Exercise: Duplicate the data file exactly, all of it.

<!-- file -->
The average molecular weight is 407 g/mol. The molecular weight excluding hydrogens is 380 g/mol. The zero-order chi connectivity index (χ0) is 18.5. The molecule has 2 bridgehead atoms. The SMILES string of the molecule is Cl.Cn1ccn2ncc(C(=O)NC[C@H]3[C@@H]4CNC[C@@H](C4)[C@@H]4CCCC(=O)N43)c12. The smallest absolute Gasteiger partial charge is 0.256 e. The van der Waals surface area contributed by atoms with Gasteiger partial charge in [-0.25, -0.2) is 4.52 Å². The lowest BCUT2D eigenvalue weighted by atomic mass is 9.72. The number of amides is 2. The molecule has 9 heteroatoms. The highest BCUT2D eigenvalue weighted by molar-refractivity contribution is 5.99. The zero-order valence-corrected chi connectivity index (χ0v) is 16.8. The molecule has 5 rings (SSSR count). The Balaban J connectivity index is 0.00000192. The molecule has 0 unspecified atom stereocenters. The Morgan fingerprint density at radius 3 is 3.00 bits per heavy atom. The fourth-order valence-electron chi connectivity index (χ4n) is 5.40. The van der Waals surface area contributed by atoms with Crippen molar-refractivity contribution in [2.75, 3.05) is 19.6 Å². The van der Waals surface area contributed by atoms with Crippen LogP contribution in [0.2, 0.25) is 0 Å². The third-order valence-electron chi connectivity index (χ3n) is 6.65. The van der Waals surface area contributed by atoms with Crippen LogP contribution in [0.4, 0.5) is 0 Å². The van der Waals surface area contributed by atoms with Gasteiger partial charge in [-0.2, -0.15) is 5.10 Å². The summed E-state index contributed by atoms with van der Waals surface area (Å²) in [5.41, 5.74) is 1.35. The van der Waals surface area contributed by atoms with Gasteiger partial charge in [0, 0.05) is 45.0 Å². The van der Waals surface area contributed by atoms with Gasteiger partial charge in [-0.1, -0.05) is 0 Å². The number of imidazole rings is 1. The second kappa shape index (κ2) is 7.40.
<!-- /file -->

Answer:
The average molecular weight is 407 g/mol. The molecular weight excluding hydrogens is 380 g/mol. The zero-order chi connectivity index (χ0) is 18.5. The molecule has 2 bridgehead atoms. The SMILES string of the molecule is Cl.Cn1ccn2ncc(C(=O)NC[C@H]3[C@@H]4CNC[C@@H](C4)[C@@H]4CCCC(=O)N43)c12. The smallest absolute Gasteiger partial charge is 0.256 e. The van der Waals surface area contributed by atoms with Gasteiger partial charge in [-0.25, -0.2) is 4.52 Å². The lowest BCUT2D eigenvalue weighted by atomic mass is 9.72. The number of amides is 2. The molecule has 9 heteroatoms. The highest BCUT2D eigenvalue weighted by molar-refractivity contribution is 5.99. The zero-order valence-corrected chi connectivity index (χ0v) is 16.8. The molecule has 5 rings (SSSR count). The Balaban J connectivity index is 0.00000192. The molecule has 0 unspecified atom stereocenters. The Morgan fingerprint density at radius 3 is 3.00 bits per heavy atom. The fourth-order valence-electron chi connectivity index (χ4n) is 5.40. The van der Waals surface area contributed by atoms with Crippen molar-refractivity contribution in [2.75, 3.05) is 19.6 Å². The van der Waals surface area contributed by atoms with Crippen LogP contribution in [0.2, 0.25) is 0 Å². The third-order valence-electron chi connectivity index (χ3n) is 6.65. The van der Waals surface area contributed by atoms with Crippen LogP contribution in [0.4, 0.5) is 0 Å². The van der Waals surface area contributed by atoms with Gasteiger partial charge in [-0.2, -0.15) is 5.10 Å². The summed E-state index contributed by atoms with van der Waals surface area (Å²) in [5.41, 5.74) is 1.35. The van der Waals surface area contributed by atoms with Gasteiger partial charge in [0, 0.05) is 45.0 Å². The van der Waals surface area contributed by atoms with Gasteiger partial charge in [-0.1, -0.05) is 0 Å². The number of imidazole rings is 1. The second kappa shape index (κ2) is 7.40.